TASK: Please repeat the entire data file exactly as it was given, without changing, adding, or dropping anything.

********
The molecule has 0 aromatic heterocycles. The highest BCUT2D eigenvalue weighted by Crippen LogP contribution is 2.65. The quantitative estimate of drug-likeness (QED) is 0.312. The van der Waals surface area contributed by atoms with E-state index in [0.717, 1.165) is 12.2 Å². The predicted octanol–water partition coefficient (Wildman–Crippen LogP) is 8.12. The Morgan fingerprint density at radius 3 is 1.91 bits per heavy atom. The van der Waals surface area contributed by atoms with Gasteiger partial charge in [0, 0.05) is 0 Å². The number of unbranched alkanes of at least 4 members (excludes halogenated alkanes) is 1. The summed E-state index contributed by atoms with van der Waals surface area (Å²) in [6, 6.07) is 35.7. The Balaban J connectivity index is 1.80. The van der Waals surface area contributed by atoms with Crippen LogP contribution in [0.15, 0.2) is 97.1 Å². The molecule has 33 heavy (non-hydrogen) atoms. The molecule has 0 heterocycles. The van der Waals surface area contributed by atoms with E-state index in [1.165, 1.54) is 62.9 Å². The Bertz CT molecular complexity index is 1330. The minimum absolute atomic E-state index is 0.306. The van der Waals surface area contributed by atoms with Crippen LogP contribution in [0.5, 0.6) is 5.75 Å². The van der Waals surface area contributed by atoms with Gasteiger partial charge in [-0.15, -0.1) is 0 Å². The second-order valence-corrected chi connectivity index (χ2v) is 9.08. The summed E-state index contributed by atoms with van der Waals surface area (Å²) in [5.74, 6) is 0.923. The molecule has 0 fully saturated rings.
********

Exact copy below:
The molecule has 0 aromatic heterocycles. The highest BCUT2D eigenvalue weighted by Crippen LogP contribution is 2.65. The quantitative estimate of drug-likeness (QED) is 0.312. The van der Waals surface area contributed by atoms with E-state index in [0.717, 1.165) is 12.2 Å². The predicted octanol–water partition coefficient (Wildman–Crippen LogP) is 8.12. The Morgan fingerprint density at radius 3 is 1.91 bits per heavy atom. The van der Waals surface area contributed by atoms with Gasteiger partial charge in [0, 0.05) is 0 Å². The number of unbranched alkanes of at least 4 members (excludes halogenated alkanes) is 1. The summed E-state index contributed by atoms with van der Waals surface area (Å²) in [6, 6.07) is 35.7. The Balaban J connectivity index is 1.80. The van der Waals surface area contributed by atoms with Crippen LogP contribution in [0.15, 0.2) is 97.1 Å². The molecule has 33 heavy (non-hydrogen) atoms. The molecule has 0 heterocycles. The van der Waals surface area contributed by atoms with E-state index in [1.165, 1.54) is 62.9 Å². The Bertz CT molecular complexity index is 1330. The minimum absolute atomic E-state index is 0.306. The van der Waals surface area contributed by atoms with Crippen LogP contribution in [0.5, 0.6) is 5.75 Å². The van der Waals surface area contributed by atoms with Gasteiger partial charge in [-0.15, -0.1) is 0 Å². The second-order valence-corrected chi connectivity index (χ2v) is 9.08. The summed E-state index contributed by atoms with van der Waals surface area (Å²) in [5.74, 6) is 0.923. The molecule has 0 fully saturated rings.